September 3, 2010 § 6 Comments
As I mentioned yesterday I sought out the book “Design for the Real World,” authored by Victor Papanek. While I was at the handsome IUPUI library I paged through a few other design books and picked up what appeared to be another classic (my clue: at least 7 copies of the same aged book on the shelf), “What is a Designer,” by Norman Potter. My designerly intuition thought that a good place to continue my design thesis research was at the dawn of modern design writing.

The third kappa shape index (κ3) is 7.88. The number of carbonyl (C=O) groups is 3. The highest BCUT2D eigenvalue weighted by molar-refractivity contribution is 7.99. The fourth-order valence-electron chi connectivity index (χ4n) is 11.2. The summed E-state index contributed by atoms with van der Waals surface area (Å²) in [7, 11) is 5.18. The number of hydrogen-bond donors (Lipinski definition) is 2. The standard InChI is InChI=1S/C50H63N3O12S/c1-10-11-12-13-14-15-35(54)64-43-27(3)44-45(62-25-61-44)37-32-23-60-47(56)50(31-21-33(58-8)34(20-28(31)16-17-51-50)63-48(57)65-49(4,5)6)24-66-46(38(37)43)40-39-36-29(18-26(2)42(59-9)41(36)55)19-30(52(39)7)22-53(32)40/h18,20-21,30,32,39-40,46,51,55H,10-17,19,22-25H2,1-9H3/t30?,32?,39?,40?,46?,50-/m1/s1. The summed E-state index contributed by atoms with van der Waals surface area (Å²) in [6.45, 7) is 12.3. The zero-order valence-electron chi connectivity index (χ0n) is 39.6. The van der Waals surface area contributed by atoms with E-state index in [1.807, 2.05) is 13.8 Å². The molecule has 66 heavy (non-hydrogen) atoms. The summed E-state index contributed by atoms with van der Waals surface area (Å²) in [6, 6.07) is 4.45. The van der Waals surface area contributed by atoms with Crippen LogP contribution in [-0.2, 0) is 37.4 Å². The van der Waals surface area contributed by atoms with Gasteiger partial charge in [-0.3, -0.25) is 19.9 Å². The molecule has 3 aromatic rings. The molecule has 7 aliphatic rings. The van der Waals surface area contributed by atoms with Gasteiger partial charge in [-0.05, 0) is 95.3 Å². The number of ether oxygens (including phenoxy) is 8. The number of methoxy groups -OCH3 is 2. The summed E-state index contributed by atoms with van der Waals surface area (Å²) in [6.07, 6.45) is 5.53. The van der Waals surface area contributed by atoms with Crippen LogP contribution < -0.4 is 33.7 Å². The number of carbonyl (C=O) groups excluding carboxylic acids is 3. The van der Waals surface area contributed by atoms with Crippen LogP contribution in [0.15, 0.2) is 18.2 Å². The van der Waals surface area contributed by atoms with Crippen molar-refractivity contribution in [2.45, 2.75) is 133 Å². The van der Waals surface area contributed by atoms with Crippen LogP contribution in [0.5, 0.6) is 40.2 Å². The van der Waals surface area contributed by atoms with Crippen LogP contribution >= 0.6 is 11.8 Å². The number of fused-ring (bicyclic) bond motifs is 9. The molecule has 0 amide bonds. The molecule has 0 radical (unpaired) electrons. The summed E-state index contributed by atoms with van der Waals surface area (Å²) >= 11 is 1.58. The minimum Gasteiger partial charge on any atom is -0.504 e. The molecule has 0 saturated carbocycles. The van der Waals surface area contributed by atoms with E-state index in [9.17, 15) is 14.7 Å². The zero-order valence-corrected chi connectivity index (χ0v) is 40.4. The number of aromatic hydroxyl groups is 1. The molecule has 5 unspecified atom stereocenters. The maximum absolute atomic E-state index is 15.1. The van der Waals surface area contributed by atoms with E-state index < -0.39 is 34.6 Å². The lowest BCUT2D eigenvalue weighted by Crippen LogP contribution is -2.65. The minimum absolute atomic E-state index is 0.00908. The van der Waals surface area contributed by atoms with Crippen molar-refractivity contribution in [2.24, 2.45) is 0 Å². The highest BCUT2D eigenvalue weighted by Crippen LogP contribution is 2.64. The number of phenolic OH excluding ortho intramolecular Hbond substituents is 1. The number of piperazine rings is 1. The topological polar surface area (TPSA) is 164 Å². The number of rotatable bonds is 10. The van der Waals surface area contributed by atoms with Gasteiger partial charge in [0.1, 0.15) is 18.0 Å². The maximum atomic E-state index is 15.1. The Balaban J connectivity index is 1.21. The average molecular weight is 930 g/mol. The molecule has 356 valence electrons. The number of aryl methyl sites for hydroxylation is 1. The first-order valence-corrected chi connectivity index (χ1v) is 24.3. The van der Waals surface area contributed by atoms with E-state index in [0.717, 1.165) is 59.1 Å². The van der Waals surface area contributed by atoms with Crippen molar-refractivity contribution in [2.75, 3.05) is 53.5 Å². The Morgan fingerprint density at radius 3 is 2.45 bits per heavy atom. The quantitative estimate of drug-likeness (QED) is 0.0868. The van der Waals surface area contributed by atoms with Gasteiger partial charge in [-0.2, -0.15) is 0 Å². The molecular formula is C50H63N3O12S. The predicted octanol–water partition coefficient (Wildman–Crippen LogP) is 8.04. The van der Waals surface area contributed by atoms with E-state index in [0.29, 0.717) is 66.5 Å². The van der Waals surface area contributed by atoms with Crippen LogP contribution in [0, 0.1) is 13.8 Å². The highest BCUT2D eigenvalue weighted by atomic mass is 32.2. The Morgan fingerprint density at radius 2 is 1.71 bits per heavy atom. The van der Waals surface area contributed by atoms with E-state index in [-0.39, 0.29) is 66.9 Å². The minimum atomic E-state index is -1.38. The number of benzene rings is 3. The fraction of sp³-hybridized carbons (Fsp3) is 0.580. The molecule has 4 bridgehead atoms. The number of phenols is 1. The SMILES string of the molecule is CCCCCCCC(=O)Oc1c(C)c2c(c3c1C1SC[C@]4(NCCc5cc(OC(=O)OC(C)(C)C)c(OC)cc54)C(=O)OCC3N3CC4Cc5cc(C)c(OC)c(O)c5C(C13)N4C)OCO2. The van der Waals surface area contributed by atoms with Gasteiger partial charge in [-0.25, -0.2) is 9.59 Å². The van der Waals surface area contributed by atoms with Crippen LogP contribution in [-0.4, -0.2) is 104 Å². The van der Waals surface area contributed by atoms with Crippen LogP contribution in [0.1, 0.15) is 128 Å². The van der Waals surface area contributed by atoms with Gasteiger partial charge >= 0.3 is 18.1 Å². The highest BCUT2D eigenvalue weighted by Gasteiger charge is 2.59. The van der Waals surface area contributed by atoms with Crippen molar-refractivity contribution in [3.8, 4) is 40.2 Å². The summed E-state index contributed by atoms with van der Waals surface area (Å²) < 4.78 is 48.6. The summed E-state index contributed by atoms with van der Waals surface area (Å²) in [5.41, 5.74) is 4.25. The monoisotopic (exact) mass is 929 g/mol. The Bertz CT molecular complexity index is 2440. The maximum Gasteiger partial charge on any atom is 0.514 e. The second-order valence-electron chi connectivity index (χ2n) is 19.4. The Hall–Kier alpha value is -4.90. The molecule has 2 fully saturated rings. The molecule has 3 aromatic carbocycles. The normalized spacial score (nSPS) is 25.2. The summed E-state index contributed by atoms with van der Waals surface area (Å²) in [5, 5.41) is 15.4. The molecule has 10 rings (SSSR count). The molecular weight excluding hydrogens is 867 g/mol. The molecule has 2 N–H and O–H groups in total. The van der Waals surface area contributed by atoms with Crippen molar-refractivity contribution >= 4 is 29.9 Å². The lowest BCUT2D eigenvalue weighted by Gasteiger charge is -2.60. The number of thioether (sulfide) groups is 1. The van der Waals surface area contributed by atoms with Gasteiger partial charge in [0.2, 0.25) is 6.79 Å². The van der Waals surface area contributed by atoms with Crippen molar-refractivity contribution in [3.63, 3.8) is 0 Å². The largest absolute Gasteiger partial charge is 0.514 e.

Later in the evening I found a comfy chair and ended up spending nearly four hours scanning and reading, reading and scanning, Papanek’s, what turns out to be, timeless “alternative” essays on the roles, failures and successes of design and designers in the world. Considering that many of Papanek’s views would probably be considered extreme today I can only imagine how this blew people’s minds in the early ’70s when it was released. Papanek himself states, in the revised second edition in my possession, that the first edition was “derided, made fun of, (and) savagely attacked,” with one review referring to it as an “idiosyncratic pipe dream.” Regardless of those comments the book became one of the top selling design books of all time. What blows my mind is that even with it’s wide readership many of the same problems that Papank outlined still exist to this day. « Read the rest of this entry »